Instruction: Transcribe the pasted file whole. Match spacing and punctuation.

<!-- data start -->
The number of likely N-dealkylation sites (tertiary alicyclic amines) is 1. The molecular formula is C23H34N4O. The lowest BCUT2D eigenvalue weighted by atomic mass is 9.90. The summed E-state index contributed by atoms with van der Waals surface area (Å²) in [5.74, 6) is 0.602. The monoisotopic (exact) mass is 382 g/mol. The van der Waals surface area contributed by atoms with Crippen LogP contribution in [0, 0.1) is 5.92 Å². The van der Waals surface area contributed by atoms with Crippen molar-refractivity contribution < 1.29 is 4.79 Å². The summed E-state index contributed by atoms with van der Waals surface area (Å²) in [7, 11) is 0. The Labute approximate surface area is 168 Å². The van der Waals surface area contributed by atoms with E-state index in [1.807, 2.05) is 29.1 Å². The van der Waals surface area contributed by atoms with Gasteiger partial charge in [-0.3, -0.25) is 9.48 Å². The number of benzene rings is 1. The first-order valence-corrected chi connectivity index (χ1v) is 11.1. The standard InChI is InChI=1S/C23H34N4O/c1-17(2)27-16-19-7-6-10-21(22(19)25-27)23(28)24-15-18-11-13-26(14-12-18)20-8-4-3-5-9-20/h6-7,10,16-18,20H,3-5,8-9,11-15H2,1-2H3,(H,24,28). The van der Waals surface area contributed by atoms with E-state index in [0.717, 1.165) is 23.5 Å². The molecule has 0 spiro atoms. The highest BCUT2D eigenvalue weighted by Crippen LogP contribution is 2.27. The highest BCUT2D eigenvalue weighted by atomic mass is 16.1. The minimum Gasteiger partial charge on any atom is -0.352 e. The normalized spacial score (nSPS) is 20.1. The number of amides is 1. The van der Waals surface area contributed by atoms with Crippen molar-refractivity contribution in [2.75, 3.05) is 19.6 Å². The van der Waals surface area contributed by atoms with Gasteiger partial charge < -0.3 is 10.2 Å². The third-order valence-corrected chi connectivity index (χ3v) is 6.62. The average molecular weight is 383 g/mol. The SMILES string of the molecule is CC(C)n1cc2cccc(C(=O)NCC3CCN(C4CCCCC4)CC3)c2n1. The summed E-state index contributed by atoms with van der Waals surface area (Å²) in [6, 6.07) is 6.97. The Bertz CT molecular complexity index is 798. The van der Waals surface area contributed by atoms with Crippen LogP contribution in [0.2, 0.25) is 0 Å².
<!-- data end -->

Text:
The number of likely N-dealkylation sites (tertiary alicyclic amines) is 1. The molecular formula is C23H34N4O. The lowest BCUT2D eigenvalue weighted by atomic mass is 9.90. The summed E-state index contributed by atoms with van der Waals surface area (Å²) in [5.74, 6) is 0.602. The monoisotopic (exact) mass is 382 g/mol. The van der Waals surface area contributed by atoms with Crippen LogP contribution in [0, 0.1) is 5.92 Å². The van der Waals surface area contributed by atoms with Crippen molar-refractivity contribution < 1.29 is 4.79 Å². The summed E-state index contributed by atoms with van der Waals surface area (Å²) in [7, 11) is 0. The Labute approximate surface area is 168 Å². The van der Waals surface area contributed by atoms with E-state index in [1.807, 2.05) is 29.1 Å². The van der Waals surface area contributed by atoms with Gasteiger partial charge in [-0.3, -0.25) is 9.48 Å². The number of benzene rings is 1. The first-order valence-corrected chi connectivity index (χ1v) is 11.1. The standard InChI is InChI=1S/C23H34N4O/c1-17(2)27-16-19-7-6-10-21(22(19)25-27)23(28)24-15-18-11-13-26(14-12-18)20-8-4-3-5-9-20/h6-7,10,16-18,20H,3-5,8-9,11-15H2,1-2H3,(H,24,28). The van der Waals surface area contributed by atoms with E-state index in [0.717, 1.165) is 23.5 Å². The molecule has 0 spiro atoms. The highest BCUT2D eigenvalue weighted by Crippen LogP contribution is 2.27. The highest BCUT2D eigenvalue weighted by atomic mass is 16.1. The minimum Gasteiger partial charge on any atom is -0.352 e. The normalized spacial score (nSPS) is 20.1. The number of amides is 1. The van der Waals surface area contributed by atoms with Crippen molar-refractivity contribution in [2.75, 3.05) is 19.6 Å². The van der Waals surface area contributed by atoms with Gasteiger partial charge < -0.3 is 10.2 Å². The third-order valence-corrected chi connectivity index (χ3v) is 6.62. The average molecular weight is 383 g/mol. The SMILES string of the molecule is CC(C)n1cc2cccc(C(=O)NCC3CCN(C4CCCCC4)CC3)c2n1. The summed E-state index contributed by atoms with van der Waals surface area (Å²) in [6, 6.07) is 6.97. The Bertz CT molecular complexity index is 798. The van der Waals surface area contributed by atoms with Crippen LogP contribution in [0.2, 0.25) is 0 Å².